The interpretation of a contract under Colorado law is a legal question. Grant v. Pharmacia & Upjohn Co., 314 F.3d 488, 491 (10th Cir. 2002); Fibreglas Fabricators, Inc. v. Kylberg, 799 P.2d 371, 374 (Colo. 1990). Whether a contractual term is ambiguous is also a question of law. Grant, 314 F.3d at 491; Pepcol Mfg. Co. v. Denver Union Corp., 687 P.2d 1310, 1314 (Colo. 1984). If a contract is ambiguous, thus allowing the introduction of external evidence to determine the contract's meaning, "then interpretation of the contract becomes a question of fact." Stegall v. Little Johnson Assocs., Ltd., 996 F.2d 1043, 1048 (10th Cir. 1993).
The individual Defendants signed an employment agreement while working for PHHC. This agreement contained a limitation on the scope of work they could undertake both while employed and for 180 days following separation from PHHC. The Work Agreement provides, in pertinent part:
In consideration for [PHHC's investment in me as an employee] I agree during my employment, and during the 180-day period of time after my employment ends with [PHHC]
Aplt. App. at 254.
According to the bankruptcy court, regardless of whether the meaning of the provision was interpreted according to PHHC's view (i.e., that any solicitation of PHHC clients was restricted for 180 days after termination of employment), or according to the individual Defendants' view (i.e., that it restricted client solicitation only in connection with private pay work while still employed by PHHC), PHHC failed to provide direct evidence of a breach of the contract by the Defendants. Aplt. App. at 71-72. We agree.
PHHC argues that the bankruptcy and district courts adopted a meaning of "recruit" that was overly narrow. Aplt. Br. at 32-36. According to PHHC, recruitment can be either direct or indirect. PHHC cites numerous cases for this proposition, although rather peculiarly, none apply Colorado law. Aplt. Br. at 34 n.12. The individual Defendants, meanwhile, argue that under Colorado law, recruit implies "actively initiated contact." Atmel Corp. v. Vitesse Semiconductor Corp., 30 P.3d 789, 793 (Colo. App. 2001). The dictionary definition of "recruit" means "to secure the services of . . . [or to] enlist new members." Webster's Collegiate Dictionary 985 (9th ed. 1991). As such, the construction of "recruit" most likely correct under Colorado law requires a direct request or plea. Atmel, 30 P.3d at 793.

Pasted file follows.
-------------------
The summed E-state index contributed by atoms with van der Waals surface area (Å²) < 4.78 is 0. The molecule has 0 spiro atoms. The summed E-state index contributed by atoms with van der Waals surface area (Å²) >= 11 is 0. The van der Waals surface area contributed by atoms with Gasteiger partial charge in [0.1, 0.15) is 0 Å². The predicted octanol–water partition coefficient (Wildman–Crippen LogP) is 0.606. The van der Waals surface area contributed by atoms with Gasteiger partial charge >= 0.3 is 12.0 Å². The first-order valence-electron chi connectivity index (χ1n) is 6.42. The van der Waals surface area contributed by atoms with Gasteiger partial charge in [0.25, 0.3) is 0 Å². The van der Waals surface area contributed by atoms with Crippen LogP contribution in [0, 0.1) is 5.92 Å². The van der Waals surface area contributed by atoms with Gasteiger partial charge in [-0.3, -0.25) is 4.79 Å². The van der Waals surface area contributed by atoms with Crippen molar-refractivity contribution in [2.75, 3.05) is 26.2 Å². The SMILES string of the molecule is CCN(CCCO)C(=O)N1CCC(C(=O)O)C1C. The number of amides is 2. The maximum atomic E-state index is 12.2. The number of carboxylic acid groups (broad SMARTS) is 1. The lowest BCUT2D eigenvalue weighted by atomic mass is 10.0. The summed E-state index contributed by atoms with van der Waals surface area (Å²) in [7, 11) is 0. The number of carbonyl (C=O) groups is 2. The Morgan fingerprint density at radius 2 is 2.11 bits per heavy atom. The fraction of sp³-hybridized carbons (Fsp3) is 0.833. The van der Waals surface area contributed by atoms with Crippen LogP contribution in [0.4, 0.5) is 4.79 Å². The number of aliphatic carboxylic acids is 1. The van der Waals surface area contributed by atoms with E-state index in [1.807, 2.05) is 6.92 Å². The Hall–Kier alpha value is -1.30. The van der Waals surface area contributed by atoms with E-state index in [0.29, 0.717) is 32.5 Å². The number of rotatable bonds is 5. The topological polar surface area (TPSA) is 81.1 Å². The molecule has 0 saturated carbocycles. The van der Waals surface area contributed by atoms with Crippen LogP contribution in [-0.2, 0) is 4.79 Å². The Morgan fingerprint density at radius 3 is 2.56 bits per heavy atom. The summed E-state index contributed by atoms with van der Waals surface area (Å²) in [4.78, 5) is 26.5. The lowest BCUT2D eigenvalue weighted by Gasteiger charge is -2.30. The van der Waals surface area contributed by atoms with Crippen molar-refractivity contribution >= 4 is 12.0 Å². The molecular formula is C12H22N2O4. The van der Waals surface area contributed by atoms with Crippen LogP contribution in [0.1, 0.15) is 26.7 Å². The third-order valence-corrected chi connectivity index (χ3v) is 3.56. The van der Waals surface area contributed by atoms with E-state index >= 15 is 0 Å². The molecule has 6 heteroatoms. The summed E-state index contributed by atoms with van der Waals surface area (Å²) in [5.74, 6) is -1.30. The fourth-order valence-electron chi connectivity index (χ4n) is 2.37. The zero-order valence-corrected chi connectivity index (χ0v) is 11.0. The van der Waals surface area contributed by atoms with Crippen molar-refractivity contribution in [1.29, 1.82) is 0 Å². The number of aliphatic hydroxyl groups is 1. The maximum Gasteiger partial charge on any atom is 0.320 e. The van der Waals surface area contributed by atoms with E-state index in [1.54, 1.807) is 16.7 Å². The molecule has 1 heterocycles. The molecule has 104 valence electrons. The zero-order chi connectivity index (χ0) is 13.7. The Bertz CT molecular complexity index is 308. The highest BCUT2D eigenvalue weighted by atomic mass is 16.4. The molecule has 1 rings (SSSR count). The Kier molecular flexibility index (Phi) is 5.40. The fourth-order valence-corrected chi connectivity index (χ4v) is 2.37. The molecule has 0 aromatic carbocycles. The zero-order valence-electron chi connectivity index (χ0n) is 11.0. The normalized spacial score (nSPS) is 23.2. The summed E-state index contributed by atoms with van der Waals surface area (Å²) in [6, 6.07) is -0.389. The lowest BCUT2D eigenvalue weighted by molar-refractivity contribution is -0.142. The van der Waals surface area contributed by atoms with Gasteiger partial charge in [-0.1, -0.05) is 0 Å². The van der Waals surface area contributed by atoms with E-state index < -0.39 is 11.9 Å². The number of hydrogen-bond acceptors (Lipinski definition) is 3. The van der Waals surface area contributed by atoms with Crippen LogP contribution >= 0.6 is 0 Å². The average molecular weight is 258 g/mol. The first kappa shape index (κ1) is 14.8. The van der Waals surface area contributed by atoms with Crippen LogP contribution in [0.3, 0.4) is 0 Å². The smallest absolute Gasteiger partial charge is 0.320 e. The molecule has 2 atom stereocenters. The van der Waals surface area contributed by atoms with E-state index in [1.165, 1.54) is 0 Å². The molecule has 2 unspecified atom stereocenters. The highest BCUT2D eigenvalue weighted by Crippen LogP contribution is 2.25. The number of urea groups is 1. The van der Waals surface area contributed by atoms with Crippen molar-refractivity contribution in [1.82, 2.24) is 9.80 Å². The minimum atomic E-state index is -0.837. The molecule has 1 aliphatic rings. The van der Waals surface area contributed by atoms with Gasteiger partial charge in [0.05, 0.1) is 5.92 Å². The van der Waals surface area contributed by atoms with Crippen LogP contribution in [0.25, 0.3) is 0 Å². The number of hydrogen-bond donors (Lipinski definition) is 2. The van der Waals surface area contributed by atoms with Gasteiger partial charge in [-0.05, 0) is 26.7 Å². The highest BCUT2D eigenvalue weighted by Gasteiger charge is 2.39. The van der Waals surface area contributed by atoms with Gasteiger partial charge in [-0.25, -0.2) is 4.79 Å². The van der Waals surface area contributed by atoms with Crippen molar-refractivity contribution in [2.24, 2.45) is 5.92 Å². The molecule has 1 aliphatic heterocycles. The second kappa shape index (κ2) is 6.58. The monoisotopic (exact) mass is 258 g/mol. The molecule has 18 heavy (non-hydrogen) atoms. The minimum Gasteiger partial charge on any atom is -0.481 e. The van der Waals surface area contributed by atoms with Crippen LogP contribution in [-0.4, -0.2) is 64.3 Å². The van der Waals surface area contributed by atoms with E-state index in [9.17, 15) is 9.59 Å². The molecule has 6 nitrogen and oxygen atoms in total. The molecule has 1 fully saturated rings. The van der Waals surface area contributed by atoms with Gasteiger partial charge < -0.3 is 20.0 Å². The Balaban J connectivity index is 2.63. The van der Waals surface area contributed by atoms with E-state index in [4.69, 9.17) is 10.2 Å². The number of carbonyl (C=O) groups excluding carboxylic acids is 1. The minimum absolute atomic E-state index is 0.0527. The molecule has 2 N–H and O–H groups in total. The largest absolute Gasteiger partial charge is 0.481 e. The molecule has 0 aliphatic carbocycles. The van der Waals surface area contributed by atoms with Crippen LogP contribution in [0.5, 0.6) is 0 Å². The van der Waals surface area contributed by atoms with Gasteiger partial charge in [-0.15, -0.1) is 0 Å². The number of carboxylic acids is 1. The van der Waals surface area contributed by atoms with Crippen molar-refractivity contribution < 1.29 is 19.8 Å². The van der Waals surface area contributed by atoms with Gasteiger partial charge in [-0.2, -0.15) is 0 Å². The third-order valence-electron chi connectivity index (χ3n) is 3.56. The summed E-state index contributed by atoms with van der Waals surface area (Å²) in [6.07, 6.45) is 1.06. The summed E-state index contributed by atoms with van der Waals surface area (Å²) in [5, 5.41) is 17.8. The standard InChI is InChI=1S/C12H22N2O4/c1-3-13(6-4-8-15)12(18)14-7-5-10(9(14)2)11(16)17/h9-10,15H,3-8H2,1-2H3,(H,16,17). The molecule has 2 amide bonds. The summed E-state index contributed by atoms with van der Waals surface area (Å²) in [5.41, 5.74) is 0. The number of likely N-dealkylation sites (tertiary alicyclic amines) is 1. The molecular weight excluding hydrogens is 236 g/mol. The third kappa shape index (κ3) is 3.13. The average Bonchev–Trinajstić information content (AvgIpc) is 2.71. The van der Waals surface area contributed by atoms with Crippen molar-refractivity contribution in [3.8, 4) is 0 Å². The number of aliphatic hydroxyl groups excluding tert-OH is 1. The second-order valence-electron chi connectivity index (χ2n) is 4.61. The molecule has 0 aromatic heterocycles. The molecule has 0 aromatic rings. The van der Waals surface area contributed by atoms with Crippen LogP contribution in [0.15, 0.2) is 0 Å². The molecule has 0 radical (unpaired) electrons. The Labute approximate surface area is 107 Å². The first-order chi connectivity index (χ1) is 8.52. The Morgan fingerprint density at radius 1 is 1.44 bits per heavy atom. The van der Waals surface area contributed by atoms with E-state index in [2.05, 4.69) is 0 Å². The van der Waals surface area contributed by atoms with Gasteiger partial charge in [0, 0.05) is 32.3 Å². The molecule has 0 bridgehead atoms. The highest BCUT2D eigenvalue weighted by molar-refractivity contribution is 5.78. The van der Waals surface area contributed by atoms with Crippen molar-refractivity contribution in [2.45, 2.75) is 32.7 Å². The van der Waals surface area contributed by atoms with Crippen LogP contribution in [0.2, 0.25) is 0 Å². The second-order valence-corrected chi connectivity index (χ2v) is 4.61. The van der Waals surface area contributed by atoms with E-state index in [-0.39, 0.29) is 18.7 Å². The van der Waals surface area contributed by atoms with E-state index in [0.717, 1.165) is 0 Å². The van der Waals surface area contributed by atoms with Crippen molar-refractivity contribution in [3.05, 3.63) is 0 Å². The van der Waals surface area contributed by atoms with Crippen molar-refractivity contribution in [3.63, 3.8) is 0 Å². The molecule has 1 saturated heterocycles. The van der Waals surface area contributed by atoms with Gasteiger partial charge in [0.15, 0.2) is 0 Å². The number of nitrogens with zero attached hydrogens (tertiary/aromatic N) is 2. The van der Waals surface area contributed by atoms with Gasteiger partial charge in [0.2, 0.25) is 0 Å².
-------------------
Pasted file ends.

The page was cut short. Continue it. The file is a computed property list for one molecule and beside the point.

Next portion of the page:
Regardless of whether "recruiting" can be indirect as well as direct, though, PHHC simply did not provide evidence that the individual Defendants violated the Work Agreement by recruiting PHHC's patients to CHHC. PHHC argues that it presented "direct evidence that defendants had recruited at least 47 specifically-identified patients among the hundreds of PHHC patients who transferred their care to CHHC."(3) Aplt Br. at 33. PHHC argues that due to the nature of the relationship between the individual care provider and the patient, the recruitment of PHHC individual health providers resulted in the indirect recruitment of PHHC's patients, because if the provider left PHHC to go to CHHC, so would the patient. Aplt. Br. at 35. In essence, PHHC argues that it defies logic to claim that the spontaneous migration of so many PHHC clients to CHHC could occur absent recruitment. Unfortunately for PHHC, this logic cuts both ways.